As with all business programmes of change, measure your KPIs (key performance indicators) regularly, review your initial assertions and objectives and realign your business goals as required.
The KPIs for user adoption may vary from company to company. Some KPIs may focus on CRM usage (the number of user log-ins, the number of records entered/modified, and the total time spent in CRM, how old/obsolete data is). Other KPIs may relate more directly to departmental goals of sales, marketing, and customer support.
If you regularly review performance, canvas and discuss possible improvements with the super users and liaise closely with your supplier, you should be able to head-off or address any adoption issues early.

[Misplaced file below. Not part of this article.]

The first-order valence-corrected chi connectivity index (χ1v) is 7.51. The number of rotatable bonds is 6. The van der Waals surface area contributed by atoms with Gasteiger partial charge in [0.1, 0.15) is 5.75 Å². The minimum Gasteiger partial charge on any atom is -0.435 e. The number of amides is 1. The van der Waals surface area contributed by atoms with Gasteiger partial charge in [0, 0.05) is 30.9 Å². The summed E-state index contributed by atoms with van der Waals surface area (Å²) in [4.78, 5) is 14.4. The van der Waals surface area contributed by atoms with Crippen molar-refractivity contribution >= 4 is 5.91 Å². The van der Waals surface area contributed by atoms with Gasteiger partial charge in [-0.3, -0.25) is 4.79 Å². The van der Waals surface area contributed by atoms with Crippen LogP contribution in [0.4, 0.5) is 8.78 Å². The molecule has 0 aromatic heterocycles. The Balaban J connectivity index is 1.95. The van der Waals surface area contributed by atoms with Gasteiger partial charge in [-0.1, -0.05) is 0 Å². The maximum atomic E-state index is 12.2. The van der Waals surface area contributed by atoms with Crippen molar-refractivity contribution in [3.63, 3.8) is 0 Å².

Keep an eye open for early wins that resulted from the use of CRM. Look for the eager adopters within the sales team, and watch their wins. When a sales person can point at a sale and describe how the CRM helped get him or her get closer to that deal, take notes and make sure that everyone on your sales team hears about it. Whenever CRM can be shown to have contributed to a closed sale, contributed to better understanding the ideal customer, helped drive a marketing campaign, helped increase customer satisfaction make sure it is promoted.
The goal here is to back up your assertions of how useful CRM is to those using it on a daily basis with results that point out that it’s useful not just for generating reports for management but really can help end users smash their targets.
Other Posts In This Topic:
Part 1 – Understand Sales People
Part 2 – Nominate Owners and Champions
Part 3 – Train and Support the Team
Part 4 – Employ Positive Motivators
Part 5 -“Rules of Engagement” & Lead by Example
Part 6 – Measure, Review and Improve